Stories of Impact: Daniel Martinez

I was inspired to study physics because it allows me to understand the basic building blocks of a problem. From there, I can expand on a topic and determine useful and complex applications from it.

I am currently conducting research on the materials that are used to make the mirrors for future gravitational-wave detectors like LIGO Voyager (Laser Interferometer Gravitational-wave Observatory), which will be used to identify black hole mergers and neutron star mergers across the universe.

We are exploring one type of promising mirror coating material, which has very good optical properties. We are also investigating crystalline silicon as a new mirror material for future detectors because of its low thermal and mechanical loss at very low temperatures — as low as 4 degrees Kelvin. This research, which will be shared with scientific collaborators, can help inform which materials are selected for future designs of gravitational-wave detectors.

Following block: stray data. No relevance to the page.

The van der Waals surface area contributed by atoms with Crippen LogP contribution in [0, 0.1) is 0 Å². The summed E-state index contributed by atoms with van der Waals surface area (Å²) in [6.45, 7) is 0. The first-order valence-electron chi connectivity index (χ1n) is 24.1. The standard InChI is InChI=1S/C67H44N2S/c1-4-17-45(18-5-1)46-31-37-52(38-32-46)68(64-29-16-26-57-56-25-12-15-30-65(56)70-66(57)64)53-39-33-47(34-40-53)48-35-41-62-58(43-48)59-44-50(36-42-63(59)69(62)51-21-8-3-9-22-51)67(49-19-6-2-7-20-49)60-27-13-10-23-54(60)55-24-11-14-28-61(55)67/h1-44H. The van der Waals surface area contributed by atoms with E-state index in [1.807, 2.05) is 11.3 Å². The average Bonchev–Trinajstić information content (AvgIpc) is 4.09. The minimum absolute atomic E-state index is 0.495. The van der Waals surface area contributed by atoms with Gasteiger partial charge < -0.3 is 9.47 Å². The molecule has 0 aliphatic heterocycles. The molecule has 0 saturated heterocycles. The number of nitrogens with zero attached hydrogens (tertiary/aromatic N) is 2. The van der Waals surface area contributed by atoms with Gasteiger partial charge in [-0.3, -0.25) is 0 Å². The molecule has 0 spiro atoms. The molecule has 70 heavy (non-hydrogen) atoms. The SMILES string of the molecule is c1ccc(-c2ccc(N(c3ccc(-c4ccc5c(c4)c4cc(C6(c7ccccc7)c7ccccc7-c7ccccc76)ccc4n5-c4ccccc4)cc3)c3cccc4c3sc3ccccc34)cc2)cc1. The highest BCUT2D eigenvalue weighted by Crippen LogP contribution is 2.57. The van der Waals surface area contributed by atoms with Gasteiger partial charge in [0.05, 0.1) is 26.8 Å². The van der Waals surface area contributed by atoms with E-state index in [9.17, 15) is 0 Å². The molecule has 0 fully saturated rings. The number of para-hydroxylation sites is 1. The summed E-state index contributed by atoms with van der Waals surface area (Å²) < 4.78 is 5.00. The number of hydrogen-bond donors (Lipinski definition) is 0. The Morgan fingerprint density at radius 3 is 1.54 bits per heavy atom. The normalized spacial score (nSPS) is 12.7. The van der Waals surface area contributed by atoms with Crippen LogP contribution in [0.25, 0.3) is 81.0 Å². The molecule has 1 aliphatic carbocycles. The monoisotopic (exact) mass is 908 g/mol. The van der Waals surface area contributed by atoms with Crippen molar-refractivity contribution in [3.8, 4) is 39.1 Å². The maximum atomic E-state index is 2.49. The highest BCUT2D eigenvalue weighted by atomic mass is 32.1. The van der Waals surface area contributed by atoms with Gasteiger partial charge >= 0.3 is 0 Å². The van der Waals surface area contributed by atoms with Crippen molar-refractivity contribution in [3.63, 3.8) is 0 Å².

Joshua Smith and Daniel Martinez

I have gained so much from working in the Nicholas and Lee Begovich Center for Gravitational-Wave Physics and Astronomy. I’m learning how to operate equipment like lasers and other optical systems, an industrial oven and a low-temperature vacuum system known as a cryostat.

I want to be able to solve problems — and in-depth experience with these systems as a student enables me to do so. On a personal note, the lab has taught me a lot about how I work with others. I was very shy before I joined, but collaborating with other people in the lab has pushed me to open up and have fun with my research.

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I hope I’m setting an example. To supply the funds to advance our understanding of the world — that is amazing joy … real joy.

Nicholas Begovich (1921-2020), university supporter

800 N. State College Blvd.
Fullerton, CA 92831-3599


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